It’s universally acknowledged that Covid has reshaped much of the normality of everyday life, and with the high cost of living severely biting household budgets, we wanted to know if a resurgence in the lipstick effect was on the cards.
The lipstick effect can be traced back to the Great Depression of the 1930s when for four years industrial production in America halved yet sales of cosmetics rose. Our Divisional Manager Ellie Firth and Senior Recruitment Consultant Stephanie Hamilton explore the movements they’ve witnessed in the market and how digital activation is influencing purchasing decisions during this time.
Stephanie doesn’t mind admitting that before Covid only a full face of makeup would cut it, “I would wear full coverage foundation, contour, and bronzer every day and perhaps a little more at the weekend, but I found during lockdown that a decent concealer and a good skincare routine would do the job well and I’ve stuck with it.”
But she’s not alone, “Covid gave us the freedom to decide when we apply our makeup, with people tending to freshen up just before an all-important Zoom call and for those #outbutin moments with their friends”, explains Ellie, “Covid simply meant that consumers went online for their beauty fix, which was great for the bigger brands who already had an online model in place but smaller brands panicked until they realised that this trend was here for years not just weeks and started to adapt and invest. We certainly saw an increase from clients requiring eCommerce and digital specialists.
How did this then impact what we put in our makeup bags? “Furlough was a turning point, but also when we saw a rise in the number of dupes in the market. People wanted to look good, but buying high-end just wasn’t an option”, explains Stephanie, “it is likely that this will remain so.”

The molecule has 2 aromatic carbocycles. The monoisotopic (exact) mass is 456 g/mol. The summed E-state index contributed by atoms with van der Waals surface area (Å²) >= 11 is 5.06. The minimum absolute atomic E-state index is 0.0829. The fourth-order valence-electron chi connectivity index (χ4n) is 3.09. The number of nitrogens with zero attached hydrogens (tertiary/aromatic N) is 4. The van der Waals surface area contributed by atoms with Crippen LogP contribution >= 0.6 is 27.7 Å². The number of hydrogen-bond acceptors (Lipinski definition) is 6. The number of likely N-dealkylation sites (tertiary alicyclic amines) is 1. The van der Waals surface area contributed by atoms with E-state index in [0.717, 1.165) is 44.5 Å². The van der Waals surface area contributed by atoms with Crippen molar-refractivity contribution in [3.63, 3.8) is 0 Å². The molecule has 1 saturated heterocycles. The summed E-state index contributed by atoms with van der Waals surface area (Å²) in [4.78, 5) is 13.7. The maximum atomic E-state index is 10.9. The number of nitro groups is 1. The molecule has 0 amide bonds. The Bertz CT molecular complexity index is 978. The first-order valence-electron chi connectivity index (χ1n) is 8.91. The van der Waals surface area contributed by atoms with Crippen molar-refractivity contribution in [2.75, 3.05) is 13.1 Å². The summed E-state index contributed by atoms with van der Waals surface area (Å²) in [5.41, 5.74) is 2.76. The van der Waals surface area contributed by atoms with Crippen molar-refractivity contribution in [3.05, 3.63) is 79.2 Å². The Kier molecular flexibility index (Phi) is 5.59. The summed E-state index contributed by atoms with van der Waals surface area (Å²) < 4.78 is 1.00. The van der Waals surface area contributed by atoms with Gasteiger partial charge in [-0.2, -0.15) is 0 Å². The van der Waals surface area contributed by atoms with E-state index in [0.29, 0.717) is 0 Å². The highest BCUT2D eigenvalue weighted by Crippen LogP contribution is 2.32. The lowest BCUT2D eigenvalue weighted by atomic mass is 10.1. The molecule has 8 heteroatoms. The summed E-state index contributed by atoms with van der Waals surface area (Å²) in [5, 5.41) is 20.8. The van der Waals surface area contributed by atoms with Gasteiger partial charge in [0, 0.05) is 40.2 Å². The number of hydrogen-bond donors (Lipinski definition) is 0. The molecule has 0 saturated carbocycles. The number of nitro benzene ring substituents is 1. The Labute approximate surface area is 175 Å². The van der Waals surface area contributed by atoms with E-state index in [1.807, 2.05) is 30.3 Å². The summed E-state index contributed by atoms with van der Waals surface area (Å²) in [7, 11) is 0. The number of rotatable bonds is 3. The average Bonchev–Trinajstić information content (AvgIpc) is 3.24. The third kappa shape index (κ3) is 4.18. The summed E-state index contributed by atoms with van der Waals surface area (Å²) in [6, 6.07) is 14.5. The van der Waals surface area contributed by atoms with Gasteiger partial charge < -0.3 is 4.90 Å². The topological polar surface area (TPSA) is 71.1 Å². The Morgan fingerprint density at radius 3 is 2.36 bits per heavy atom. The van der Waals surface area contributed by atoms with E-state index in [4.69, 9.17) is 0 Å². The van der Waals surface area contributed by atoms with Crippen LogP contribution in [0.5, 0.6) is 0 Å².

Ellie sees another side, “it’s a hugely complex situation, you are going to have those who remain loyal to their favourite products no matter what and those who use the world of influencers on TikTok and Instagram to find something different.”
We only have to look in our own makeup bags to see the reality that is playing out, “I love experimenting with different products from different brands, but I tend to come back to my tried and tested ones”, states Stephanie, “and that is what our bags will be like for a while to come. Household budgets are definitely going to be under scrutiny for some time and that’s when affordable but high-quality brands such as The Ordinary may find a gap in the market for new consumer category acquisition.”
With the Spring Statement due tomorrow, it is likely that we will see another tightening of the purse strings across households. “People still want to look and feel good, it’s just they will become savvier in the way they purchase”, explains Ellie, “I agree with Stephanie, we’ll see more affordable but high-quality brands come to the fore and brands adapting their approach to meet the needs of their customers. I’m looking forward to seeing how they evolve and the campaigns they come up with to show they are actively listening.”